Refraction TestA refraction test is usually given as part of a routine eye examination. It may also be called a vision test. This test tells your eye doctor...
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A refraction test is usually given as part of a routine eye examination. It may also be called a vision test. This test tells your eye doctor exactly what prescription you need in your glasses or contact lenses.
Normally, a value of 20/20 is considered to be optimum, or perfect vision. Individuals who have 20/20 vision are able to read letters that are 3/8 of an inch tall from 20 feet away.
If you do not have 20/20 vision, you have what is called a refractive error. A refractive error means that the light is not bending properly when it passes through the cornea and retina of your eye. The refraction test will tell your doctor what prescription you should use in order to have 20/20 vision.
This test is normally given as part of a routine eye examination. It tells your doctor if you need prescription lenses, as well as what prescription you need to use in order to see properly.
The results of the test can also be used to diagnose, or help diagnose, the following conditions:
- astigmatism, which is an abnormal curvature in the cornea that causes blurry vision
- hyperopia, which is also known as farsightedness
- myopia, which is also known as nearsightedness
- presbyopia, which is a condition related to aging that causes lens of the eye to have trouble focusing
- an ulcer or infection on the cornea
- macular degeneration, a condition related to aging that affects your sharp, central vision
- retinal vessel occlusion, a condition that causes the small blood vessels near the retina to be blocked
- retinitis pigmentosa, a rare genetic condition that damages the retina
- retinal detachment, when the retina detaches from the rest of the eye
Healthy adults who are not experiencing vision problems should have a refraction test every three to five years. Children should have a refraction test every one to two years, starting at no later than three years of age.
If you currently wear prescription glasses or contact lenses, you should have a refraction test every one to two years. This will allow your doctor to figure out what prescription is necessary as your eyes change. If you are having problems with your vision between exams, you should see your eye doctor for another refraction test.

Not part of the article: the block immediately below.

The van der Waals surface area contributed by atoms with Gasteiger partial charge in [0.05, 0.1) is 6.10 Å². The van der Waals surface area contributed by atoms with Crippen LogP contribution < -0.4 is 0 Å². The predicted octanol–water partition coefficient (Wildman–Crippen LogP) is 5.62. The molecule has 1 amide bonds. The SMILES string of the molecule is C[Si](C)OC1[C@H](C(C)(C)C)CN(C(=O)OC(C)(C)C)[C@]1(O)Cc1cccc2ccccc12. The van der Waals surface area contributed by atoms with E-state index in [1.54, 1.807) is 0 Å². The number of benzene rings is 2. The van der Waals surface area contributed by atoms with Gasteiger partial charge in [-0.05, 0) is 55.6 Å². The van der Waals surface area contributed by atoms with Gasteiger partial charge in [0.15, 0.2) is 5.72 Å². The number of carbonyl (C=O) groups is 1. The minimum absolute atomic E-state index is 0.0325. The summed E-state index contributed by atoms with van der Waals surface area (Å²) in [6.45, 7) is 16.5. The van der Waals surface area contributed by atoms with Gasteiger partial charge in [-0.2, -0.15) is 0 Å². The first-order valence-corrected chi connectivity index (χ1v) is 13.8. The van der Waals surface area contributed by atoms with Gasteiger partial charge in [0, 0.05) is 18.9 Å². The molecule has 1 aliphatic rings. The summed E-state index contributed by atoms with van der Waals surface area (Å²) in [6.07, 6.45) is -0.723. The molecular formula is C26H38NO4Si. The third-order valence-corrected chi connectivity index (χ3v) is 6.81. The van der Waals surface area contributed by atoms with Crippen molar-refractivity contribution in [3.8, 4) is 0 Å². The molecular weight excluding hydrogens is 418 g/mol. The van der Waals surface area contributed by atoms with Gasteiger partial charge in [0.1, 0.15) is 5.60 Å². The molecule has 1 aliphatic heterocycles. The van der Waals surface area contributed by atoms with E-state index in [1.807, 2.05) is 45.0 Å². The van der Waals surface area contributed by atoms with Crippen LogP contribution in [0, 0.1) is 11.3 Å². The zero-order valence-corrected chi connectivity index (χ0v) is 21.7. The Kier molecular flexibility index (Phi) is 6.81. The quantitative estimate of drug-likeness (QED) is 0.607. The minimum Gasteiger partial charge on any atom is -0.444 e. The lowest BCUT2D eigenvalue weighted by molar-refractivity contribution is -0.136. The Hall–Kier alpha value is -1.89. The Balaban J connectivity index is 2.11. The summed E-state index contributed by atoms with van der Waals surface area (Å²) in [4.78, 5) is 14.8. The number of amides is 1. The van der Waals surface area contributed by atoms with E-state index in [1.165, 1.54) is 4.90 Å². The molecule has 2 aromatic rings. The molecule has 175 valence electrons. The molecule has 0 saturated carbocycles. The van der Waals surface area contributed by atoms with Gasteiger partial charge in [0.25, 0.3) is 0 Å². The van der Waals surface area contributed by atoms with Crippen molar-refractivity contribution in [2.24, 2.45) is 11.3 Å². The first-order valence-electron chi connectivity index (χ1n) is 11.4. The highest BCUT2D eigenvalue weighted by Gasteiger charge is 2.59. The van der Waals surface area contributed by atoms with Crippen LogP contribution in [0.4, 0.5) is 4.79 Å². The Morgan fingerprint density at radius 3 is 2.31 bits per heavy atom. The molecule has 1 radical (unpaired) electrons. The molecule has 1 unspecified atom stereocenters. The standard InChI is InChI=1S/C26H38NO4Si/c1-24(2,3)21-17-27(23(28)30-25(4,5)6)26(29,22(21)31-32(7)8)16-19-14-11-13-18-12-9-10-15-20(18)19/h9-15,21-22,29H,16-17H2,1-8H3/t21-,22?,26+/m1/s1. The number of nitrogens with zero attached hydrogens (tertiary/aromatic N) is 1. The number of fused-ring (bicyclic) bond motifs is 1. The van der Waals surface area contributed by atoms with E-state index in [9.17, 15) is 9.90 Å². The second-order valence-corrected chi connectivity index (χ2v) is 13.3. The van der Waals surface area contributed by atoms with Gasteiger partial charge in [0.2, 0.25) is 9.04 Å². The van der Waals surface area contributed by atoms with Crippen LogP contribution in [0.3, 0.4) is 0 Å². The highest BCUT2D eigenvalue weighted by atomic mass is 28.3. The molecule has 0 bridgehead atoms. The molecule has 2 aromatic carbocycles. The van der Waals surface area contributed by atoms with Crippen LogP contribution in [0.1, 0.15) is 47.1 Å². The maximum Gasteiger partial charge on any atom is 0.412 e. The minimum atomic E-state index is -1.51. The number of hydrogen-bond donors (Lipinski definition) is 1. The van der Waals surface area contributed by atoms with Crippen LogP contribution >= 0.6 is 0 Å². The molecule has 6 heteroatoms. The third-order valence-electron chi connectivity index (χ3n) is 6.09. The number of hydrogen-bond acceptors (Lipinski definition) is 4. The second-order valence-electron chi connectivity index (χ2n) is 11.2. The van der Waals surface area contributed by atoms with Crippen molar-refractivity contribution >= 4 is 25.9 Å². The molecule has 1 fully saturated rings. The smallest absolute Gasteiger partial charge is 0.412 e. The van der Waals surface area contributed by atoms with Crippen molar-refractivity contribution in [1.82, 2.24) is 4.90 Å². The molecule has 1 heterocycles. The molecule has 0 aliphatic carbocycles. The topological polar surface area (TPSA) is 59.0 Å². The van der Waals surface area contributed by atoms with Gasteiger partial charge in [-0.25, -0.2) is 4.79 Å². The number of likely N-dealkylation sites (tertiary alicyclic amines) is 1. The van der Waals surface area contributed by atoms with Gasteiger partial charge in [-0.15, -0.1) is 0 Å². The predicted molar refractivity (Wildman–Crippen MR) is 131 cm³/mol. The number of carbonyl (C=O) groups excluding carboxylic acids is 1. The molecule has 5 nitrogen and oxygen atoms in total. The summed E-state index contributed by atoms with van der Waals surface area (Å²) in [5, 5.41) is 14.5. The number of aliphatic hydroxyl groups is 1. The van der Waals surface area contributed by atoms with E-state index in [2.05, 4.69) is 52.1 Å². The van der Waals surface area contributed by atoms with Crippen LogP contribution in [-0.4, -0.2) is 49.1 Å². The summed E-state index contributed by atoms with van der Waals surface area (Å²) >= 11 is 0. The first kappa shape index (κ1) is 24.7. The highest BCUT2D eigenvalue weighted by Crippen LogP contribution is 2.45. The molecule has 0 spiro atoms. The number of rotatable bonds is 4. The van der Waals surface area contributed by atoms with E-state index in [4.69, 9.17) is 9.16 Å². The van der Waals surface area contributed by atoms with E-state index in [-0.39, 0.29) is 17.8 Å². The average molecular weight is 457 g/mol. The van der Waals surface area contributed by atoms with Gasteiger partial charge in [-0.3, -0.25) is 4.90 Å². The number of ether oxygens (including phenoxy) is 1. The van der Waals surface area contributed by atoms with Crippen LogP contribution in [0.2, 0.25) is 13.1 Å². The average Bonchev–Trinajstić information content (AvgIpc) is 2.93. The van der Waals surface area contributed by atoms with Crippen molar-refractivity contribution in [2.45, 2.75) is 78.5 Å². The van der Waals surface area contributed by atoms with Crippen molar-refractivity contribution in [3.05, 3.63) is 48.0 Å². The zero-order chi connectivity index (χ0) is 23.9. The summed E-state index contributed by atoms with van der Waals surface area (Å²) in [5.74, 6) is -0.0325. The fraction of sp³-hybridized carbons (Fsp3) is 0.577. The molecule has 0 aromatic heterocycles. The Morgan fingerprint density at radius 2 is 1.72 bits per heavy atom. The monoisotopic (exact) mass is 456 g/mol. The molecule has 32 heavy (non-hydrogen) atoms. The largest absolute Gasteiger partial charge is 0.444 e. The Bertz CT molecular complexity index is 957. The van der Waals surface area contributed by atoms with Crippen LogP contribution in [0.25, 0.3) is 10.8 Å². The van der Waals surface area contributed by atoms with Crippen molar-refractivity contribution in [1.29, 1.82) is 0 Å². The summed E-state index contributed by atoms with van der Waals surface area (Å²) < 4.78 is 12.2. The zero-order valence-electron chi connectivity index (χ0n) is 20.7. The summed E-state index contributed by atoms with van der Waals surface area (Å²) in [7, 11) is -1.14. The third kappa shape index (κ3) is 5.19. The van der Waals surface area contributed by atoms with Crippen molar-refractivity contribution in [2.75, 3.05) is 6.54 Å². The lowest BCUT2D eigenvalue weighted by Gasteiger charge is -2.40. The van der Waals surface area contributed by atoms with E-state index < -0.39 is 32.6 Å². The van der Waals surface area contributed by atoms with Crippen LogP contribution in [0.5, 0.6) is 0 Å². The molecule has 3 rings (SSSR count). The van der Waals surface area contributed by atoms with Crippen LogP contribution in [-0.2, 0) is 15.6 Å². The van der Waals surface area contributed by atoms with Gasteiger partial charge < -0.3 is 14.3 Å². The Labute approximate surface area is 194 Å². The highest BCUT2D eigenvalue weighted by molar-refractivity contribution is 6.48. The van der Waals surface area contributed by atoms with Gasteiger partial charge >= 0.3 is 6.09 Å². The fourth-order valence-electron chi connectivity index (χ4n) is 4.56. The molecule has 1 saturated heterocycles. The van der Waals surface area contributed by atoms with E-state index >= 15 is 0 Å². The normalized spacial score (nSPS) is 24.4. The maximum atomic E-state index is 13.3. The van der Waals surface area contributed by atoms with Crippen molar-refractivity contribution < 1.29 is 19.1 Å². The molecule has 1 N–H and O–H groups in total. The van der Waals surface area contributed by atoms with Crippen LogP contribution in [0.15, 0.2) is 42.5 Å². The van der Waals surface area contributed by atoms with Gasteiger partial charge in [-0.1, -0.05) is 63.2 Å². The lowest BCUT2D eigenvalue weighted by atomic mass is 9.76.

Individuals who have diabetes should have an eye examination every year. A number of eye conditions are associated with diabetes, such as diabetic retinopathy and glaucoma. According to the American Diabetes Association, people with diabetes are at a greater risk for blindness than other Americans. (ADA)
Individuals over 40 or those with a family history of glaucoma should also have a refraction test every year. Glaucoma occurs when pressure builds up in the eye, damaging the retina and the optic nerve. Regular exams will help your eye doctor to screen for glaucoma and other eye conditions associated with aging, and if possible, treat them early.
Your doctor will first assess how light bends as moves through your cornea and the lens of your eyes. This test will help your eye doctor to know what type of prescription you need, or it might determine that you do not need corrective lens. He or she may use a computerized refractor for this part of the test, or simply shine a light into your eyes.
In the computerized test, you look through a machine, and it measures the amount of light reflected by your retina.
Your doctor may also do this test without the help of a machine. In this case, he or she shines a light into each of your eyes and looks at the amount of light that is bouncing off your retina to measure your refractive score.
Afterwards, your doctor will need to determine exactly what prescription you need. For this part of the test, you will be seated in front of a piece of equipment called a Phoroptor. This looks like a large mask with holes for your eyes to look through. On a wall about 20 feet in front of you will be a chart of letters. For children who cannot yet identify letters, your doctor will use a chart with small pictures of common items.
Testing one eye at a time, your eye doctor will ask you to read the smallest row of letters that you can see. Your doctor will change out the lenses on the Phoroptor, asking you each time which lens is clearer. If you are unsure, ask your doctor to repeat the choices. When your eye doctor is finished testing one eye, he or she will repeat the procedure for the other eye. Finally, he or she will come up with the combination that most closely gives you 20/20 vision.
Edited by: Nancy McCaslin
Medically Reviewed by: George Krucik, MD
Last Updated: Oct 9, 2013
Published By: Healthline Networks, Inc.
- American Diabetes Association. Eye Complications. Retrieved July 9, 2012, from http://www.diabetes.org/living-with-diabetes/complications/eye-complications/:
- Mayo Clinic. (2010). Eye exam. Retrieved July 6, 2012, from http://www.mayoclinic.com/health/eye-exam/MY00245/DSECTION=what-you-can-expect:
- National Institutes of Health. (2011). Refraction Test: MedlinePlus. Retrieved July 6, 2012, from http://www.nlm.nih.gov/medlineplus/ency/article/003844.htm:
- National Institutes of Health. (2010). Retinal Artery Occlusion: MedlinePlus. Retrieved July 9, 2012, from http://www.nlm.nih.gov/medlineplus/ency/article/001028.htm:
- National Institutes of Health. (2012). Retinitis Pigmentosa: MedlinePlus. Retrieved July 9, 2012, from http://www.nlm.nih.gov/medlineplus/ency/article/001029.htm:
- National Institutes of Health. (2011). Retinal Detachment: MedlinePlus. Retrieved July 9, 2012, from http://www.nlm.nih.gov/medlineplus/ency/article/001027.htm: